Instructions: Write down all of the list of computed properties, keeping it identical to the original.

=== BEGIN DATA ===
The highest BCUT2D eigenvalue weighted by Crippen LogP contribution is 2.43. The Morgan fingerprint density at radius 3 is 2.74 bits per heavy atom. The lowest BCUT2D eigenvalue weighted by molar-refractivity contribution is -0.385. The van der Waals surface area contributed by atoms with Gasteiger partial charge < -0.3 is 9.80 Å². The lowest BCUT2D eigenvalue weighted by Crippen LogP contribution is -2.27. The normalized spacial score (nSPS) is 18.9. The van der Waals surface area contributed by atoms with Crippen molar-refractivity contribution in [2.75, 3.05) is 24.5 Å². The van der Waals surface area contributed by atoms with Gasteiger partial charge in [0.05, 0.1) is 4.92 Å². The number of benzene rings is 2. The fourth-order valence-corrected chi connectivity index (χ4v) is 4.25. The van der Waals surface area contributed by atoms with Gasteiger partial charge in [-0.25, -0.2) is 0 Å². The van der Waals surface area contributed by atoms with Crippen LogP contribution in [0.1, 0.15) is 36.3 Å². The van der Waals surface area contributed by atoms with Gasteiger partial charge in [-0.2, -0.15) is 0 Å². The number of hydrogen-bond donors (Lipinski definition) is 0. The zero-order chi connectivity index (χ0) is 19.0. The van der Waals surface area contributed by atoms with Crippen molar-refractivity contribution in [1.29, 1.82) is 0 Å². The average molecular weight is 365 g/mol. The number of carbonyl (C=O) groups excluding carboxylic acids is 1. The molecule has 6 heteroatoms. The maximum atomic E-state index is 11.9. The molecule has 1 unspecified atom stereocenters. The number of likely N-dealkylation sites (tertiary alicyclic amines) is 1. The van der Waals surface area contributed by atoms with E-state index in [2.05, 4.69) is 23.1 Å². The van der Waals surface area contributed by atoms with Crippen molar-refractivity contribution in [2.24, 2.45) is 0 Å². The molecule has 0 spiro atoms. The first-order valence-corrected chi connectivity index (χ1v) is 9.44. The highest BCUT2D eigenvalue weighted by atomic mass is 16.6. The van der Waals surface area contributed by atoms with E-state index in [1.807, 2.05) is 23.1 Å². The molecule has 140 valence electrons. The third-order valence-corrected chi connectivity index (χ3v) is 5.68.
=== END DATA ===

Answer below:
The highest BCUT2D eigenvalue weighted by Crippen LogP contribution is 2.43. The Morgan fingerprint density at radius 3 is 2.74 bits per heavy atom. The lowest BCUT2D eigenvalue weighted by molar-refractivity contribution is -0.385. The van der Waals surface area contributed by atoms with Gasteiger partial charge < -0.3 is 9.80 Å². The lowest BCUT2D eigenvalue weighted by Crippen LogP contribution is -2.27. The normalized spacial score (nSPS) is 18.9. The van der Waals surface area contributed by atoms with Crippen molar-refractivity contribution in [2.75, 3.05) is 24.5 Å². The van der Waals surface area contributed by atoms with Gasteiger partial charge in [0.05, 0.1) is 4.92 Å². The number of benzene rings is 2. The fourth-order valence-corrected chi connectivity index (χ4v) is 4.25. The van der Waals surface area contributed by atoms with Gasteiger partial charge in [-0.25, -0.2) is 0 Å². The van der Waals surface area contributed by atoms with Crippen LogP contribution in [0.1, 0.15) is 36.3 Å². The van der Waals surface area contributed by atoms with Gasteiger partial charge in [-0.2, -0.15) is 0 Å². The number of hydrogen-bond donors (Lipinski definition) is 0. The zero-order chi connectivity index (χ0) is 19.0. The van der Waals surface area contributed by atoms with Crippen molar-refractivity contribution in [1.29, 1.82) is 0 Å². The average molecular weight is 365 g/mol. The number of carbonyl (C=O) groups excluding carboxylic acids is 1. The molecule has 6 heteroatoms. The maximum atomic E-state index is 11.9. The molecule has 1 unspecified atom stereocenters. The number of likely N-dealkylation sites (tertiary alicyclic amines) is 1. The van der Waals surface area contributed by atoms with E-state index in [2.05, 4.69) is 23.1 Å². The van der Waals surface area contributed by atoms with Crippen molar-refractivity contribution in [2.24, 2.45) is 0 Å². The molecule has 0 spiro atoms. The first-order valence-corrected chi connectivity index (χ1v) is 9.44. The highest BCUT2D eigenvalue weighted by atomic mass is 16.6. The van der Waals surface area contributed by atoms with E-state index in [1.807, 2.05) is 23.1 Å². The molecule has 140 valence electrons. The third-order valence-corrected chi connectivity index (χ3v) is 5.68.